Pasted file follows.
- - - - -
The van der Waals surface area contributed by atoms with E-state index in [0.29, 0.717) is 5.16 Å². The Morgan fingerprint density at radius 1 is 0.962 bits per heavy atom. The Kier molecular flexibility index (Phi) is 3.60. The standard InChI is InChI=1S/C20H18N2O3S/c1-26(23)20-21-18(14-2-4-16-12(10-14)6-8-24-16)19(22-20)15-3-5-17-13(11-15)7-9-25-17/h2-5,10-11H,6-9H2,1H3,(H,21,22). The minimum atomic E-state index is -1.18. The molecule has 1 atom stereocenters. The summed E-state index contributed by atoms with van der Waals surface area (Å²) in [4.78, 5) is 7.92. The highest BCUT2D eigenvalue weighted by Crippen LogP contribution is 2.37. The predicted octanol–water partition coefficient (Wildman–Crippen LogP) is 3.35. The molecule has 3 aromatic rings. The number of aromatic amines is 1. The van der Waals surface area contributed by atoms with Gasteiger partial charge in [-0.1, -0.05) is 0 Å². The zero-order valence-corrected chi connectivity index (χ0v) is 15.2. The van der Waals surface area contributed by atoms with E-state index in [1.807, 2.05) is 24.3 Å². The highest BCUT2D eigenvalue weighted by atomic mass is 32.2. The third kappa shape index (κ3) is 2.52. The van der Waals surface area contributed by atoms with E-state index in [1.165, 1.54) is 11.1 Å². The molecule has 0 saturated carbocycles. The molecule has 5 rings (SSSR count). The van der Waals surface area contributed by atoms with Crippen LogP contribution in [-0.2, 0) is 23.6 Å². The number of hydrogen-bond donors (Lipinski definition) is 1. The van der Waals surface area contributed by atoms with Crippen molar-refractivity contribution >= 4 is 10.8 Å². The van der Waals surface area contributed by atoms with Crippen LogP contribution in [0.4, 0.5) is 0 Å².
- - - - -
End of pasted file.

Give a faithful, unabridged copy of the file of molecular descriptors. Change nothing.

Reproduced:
The van der Waals surface area contributed by atoms with E-state index in [0.29, 0.717) is 5.16 Å². The Morgan fingerprint density at radius 1 is 0.962 bits per heavy atom. The Kier molecular flexibility index (Phi) is 3.60. The standard InChI is InChI=1S/C20H18N2O3S/c1-26(23)20-21-18(14-2-4-16-12(10-14)6-8-24-16)19(22-20)15-3-5-17-13(11-15)7-9-25-17/h2-5,10-11H,6-9H2,1H3,(H,21,22). The minimum atomic E-state index is -1.18. The molecule has 1 atom stereocenters. The summed E-state index contributed by atoms with van der Waals surface area (Å²) in [4.78, 5) is 7.92. The highest BCUT2D eigenvalue weighted by Crippen LogP contribution is 2.37. The predicted octanol–water partition coefficient (Wildman–Crippen LogP) is 3.35. The molecule has 3 aromatic rings. The number of aromatic amines is 1. The van der Waals surface area contributed by atoms with Gasteiger partial charge in [-0.1, -0.05) is 0 Å². The zero-order valence-corrected chi connectivity index (χ0v) is 15.2. The van der Waals surface area contributed by atoms with E-state index in [1.807, 2.05) is 24.3 Å². The highest BCUT2D eigenvalue weighted by atomic mass is 32.2. The third kappa shape index (κ3) is 2.52. The van der Waals surface area contributed by atoms with E-state index in [1.165, 1.54) is 11.1 Å². The molecule has 0 saturated carbocycles. The molecule has 5 rings (SSSR count). The van der Waals surface area contributed by atoms with Crippen LogP contribution in [-0.2, 0) is 23.6 Å². The number of hydrogen-bond donors (Lipinski definition) is 1. The van der Waals surface area contributed by atoms with Crippen molar-refractivity contribution >= 4 is 10.8 Å². The van der Waals surface area contributed by atoms with Crippen LogP contribution in [0.4, 0.5) is 0 Å².